Contract negotiations between John L. Smith and the University of Arkansas were consistent with the handling of other coaching contracts, an athletic department spokesman said Monday.
USA Today reported earlier Monday that Smith had deferred payment of 71 percent of his $850,000 salary. He arranged to have $300,000 paid on Dec. 31 and $300,000 paid on Feb. 23. All but the $250,000 he is getting from the UA is coming from the Razorback Foundation.
Smith's 10-month employment contract with the UA, signed in July, has fallen under scrutiny in light of his $40.7 million Chapter 7 bankruptcy, filed Sept. 6. The deferral raises legal questions about whether Smith's salary is accessible to creditors.
UA athletic department spokesman Kevin Trainor said it is not out of the ordinary for coaches to negotiate deferred payment as part of their contract.
"It's consistent to say we work with coaches and representatives on fulfillment of compensation," Trainor said. "In some instances [coaches] feel it's in their best interest to have that allocated in a certain way."
Smith, who has his first meeting of creditors scheduled for Friday in U.S. Bankruptcy Court in the Western District in Fayetteville, signed his employment contract on July 10. He finalized his personal services contract with the Razorback Foundation on Aug. 30, a week before filing for bankruptcy on Sept. 6.
Arkansas officials and Smith signed a letter of agreement in April that originally stipulated half the coach's salary could be deferred. The parties agreed to defer an additional $150,000 during formal contract negotiations.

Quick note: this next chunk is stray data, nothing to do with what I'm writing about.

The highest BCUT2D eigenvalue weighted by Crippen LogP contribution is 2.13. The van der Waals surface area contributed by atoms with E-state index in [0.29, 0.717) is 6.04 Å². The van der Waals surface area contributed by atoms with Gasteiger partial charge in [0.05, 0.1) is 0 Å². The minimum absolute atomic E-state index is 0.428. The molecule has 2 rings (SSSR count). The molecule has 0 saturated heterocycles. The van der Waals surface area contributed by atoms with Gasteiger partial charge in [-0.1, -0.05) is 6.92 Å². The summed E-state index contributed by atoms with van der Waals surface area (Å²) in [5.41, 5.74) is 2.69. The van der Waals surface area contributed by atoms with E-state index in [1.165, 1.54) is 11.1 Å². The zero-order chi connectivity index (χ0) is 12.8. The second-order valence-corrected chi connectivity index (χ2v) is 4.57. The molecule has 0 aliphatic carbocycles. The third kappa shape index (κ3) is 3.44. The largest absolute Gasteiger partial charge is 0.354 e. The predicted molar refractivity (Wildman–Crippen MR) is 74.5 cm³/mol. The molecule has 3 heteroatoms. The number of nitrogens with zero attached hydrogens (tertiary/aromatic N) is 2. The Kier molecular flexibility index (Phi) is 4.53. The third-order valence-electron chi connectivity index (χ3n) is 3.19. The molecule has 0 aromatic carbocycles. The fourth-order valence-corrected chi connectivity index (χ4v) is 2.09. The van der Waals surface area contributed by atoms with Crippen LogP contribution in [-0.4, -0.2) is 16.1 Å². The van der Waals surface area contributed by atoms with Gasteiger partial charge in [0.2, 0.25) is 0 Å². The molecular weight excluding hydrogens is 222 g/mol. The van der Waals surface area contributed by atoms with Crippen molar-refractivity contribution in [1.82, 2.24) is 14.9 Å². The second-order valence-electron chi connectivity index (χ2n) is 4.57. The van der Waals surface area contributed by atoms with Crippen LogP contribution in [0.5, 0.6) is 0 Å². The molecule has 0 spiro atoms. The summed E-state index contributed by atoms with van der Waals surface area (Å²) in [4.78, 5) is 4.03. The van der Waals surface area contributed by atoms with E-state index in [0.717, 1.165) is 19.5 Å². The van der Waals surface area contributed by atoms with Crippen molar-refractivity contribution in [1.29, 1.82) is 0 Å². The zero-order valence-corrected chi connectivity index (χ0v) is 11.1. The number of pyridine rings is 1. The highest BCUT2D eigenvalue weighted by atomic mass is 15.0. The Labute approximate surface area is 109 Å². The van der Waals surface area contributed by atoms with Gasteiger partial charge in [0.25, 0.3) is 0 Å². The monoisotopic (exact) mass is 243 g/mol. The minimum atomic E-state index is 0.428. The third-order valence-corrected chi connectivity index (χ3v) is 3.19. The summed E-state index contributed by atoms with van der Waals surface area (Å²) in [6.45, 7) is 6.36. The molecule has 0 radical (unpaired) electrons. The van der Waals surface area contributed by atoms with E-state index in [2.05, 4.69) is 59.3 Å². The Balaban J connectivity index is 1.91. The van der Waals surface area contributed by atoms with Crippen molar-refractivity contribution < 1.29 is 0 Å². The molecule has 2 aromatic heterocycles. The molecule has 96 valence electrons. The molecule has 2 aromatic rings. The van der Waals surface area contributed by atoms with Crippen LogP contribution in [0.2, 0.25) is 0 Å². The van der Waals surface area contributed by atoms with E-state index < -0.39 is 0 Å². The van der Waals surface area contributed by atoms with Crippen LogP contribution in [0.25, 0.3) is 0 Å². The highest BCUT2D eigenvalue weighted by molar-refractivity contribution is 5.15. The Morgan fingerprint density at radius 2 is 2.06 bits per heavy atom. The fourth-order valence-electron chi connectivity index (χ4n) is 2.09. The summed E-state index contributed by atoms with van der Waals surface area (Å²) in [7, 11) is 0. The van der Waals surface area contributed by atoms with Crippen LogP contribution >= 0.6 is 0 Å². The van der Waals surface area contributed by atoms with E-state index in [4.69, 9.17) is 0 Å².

Tweaking a contract after a letter of agreement is signed is not unsual, Trainor said. While some terms changed, the total compensation paid as part of the 10-month deal remained the same.
"I think the university has been forthright in how much he is going to get paid," Trainor said. "From the get-go the compensation was $850,000. It was laid out that way in the letter of agreement that it could change."
Asked about the salary deferral during his usual Monday news conference, Smith said he would only "comment on football."
Smith reports $1.3 million in assets.
Smith's bankruptcy stems from real estate investments that foundered after the 2008 financial crisis. Smith, who joined a real estate investment partnership in 2006, now finds himself entangled in liabilities that have also caused at least one of his partners, bank executive James Mason of Kentucky, into a bankruptcy of his own.
Arkansas Athletic Director Jeff Long, who declined comment Monday, said in July he knew of Smith's financial troubles when he considered Smith to be head coach. Long said Smith was upfront about the possibility of bankruptcy, but it's unclear if the UA was aware of the breadth of Smith's liabilities.
"As Jeff has said before, he was aware that John L. had some financial difficulties and was working through those as he had done for a number of months and for a number of years before," Trainor said. "This was not a new thing for John L. Smith. This was a situation he'd been working on for a while."
The university considers Smith's bankruptcy a "personal, financial issue," Trainor said.